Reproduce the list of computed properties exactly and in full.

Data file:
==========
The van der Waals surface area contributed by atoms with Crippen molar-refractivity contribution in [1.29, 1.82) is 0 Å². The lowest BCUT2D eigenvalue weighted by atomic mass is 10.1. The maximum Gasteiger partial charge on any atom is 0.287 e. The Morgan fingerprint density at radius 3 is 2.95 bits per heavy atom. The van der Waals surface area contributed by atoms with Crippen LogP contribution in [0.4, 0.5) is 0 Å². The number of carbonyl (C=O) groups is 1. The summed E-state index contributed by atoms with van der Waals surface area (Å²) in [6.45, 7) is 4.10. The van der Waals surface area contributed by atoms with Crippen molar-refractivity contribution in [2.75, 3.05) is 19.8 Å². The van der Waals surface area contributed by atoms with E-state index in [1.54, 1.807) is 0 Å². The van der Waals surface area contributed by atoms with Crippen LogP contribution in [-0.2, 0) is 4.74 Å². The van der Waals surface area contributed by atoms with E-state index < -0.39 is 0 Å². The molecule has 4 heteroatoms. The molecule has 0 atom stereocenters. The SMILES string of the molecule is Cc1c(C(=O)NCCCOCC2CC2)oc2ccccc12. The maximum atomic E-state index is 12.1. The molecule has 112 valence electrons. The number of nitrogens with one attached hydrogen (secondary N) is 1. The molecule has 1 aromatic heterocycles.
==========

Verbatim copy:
The van der Waals surface area contributed by atoms with Crippen molar-refractivity contribution in [1.29, 1.82) is 0 Å². The lowest BCUT2D eigenvalue weighted by atomic mass is 10.1. The maximum Gasteiger partial charge on any atom is 0.287 e. The Morgan fingerprint density at radius 3 is 2.95 bits per heavy atom. The van der Waals surface area contributed by atoms with Crippen LogP contribution in [0.4, 0.5) is 0 Å². The number of carbonyl (C=O) groups is 1. The summed E-state index contributed by atoms with van der Waals surface area (Å²) in [6.45, 7) is 4.10. The van der Waals surface area contributed by atoms with Crippen molar-refractivity contribution in [2.75, 3.05) is 19.8 Å². The van der Waals surface area contributed by atoms with E-state index in [1.54, 1.807) is 0 Å². The van der Waals surface area contributed by atoms with Crippen LogP contribution in [-0.2, 0) is 4.74 Å². The van der Waals surface area contributed by atoms with E-state index < -0.39 is 0 Å². The molecule has 4 heteroatoms. The molecule has 0 atom stereocenters. The SMILES string of the molecule is Cc1c(C(=O)NCCCOCC2CC2)oc2ccccc12. The maximum atomic E-state index is 12.1. The molecule has 112 valence electrons. The number of nitrogens with one attached hydrogen (secondary N) is 1. The molecule has 1 aromatic heterocycles.